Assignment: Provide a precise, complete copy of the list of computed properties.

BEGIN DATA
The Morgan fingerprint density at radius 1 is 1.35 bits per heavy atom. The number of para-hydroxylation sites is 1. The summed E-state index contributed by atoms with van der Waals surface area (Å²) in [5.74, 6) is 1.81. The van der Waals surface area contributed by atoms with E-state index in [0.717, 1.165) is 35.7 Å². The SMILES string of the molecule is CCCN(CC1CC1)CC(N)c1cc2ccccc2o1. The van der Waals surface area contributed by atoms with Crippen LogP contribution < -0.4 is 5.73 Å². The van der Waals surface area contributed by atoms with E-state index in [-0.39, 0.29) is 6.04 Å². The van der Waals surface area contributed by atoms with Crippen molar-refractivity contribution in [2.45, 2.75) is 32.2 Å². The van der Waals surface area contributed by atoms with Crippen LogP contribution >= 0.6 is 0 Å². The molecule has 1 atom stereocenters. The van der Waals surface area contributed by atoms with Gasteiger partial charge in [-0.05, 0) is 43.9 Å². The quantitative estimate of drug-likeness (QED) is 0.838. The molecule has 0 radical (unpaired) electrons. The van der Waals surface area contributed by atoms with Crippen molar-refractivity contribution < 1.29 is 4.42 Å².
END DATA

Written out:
The Morgan fingerprint density at radius 1 is 1.35 bits per heavy atom. The number of para-hydroxylation sites is 1. The summed E-state index contributed by atoms with van der Waals surface area (Å²) in [5.74, 6) is 1.81. The van der Waals surface area contributed by atoms with E-state index in [0.717, 1.165) is 35.7 Å². The SMILES string of the molecule is CCCN(CC1CC1)CC(N)c1cc2ccccc2o1. The van der Waals surface area contributed by atoms with Crippen LogP contribution < -0.4 is 5.73 Å². The van der Waals surface area contributed by atoms with E-state index in [-0.39, 0.29) is 6.04 Å². The van der Waals surface area contributed by atoms with Crippen molar-refractivity contribution in [2.45, 2.75) is 32.2 Å². The van der Waals surface area contributed by atoms with Crippen LogP contribution >= 0.6 is 0 Å². The molecule has 1 atom stereocenters. The van der Waals surface area contributed by atoms with Gasteiger partial charge in [-0.05, 0) is 43.9 Å². The quantitative estimate of drug-likeness (QED) is 0.838. The molecule has 0 radical (unpaired) electrons. The van der Waals surface area contributed by atoms with Crippen molar-refractivity contribution < 1.29 is 4.42 Å².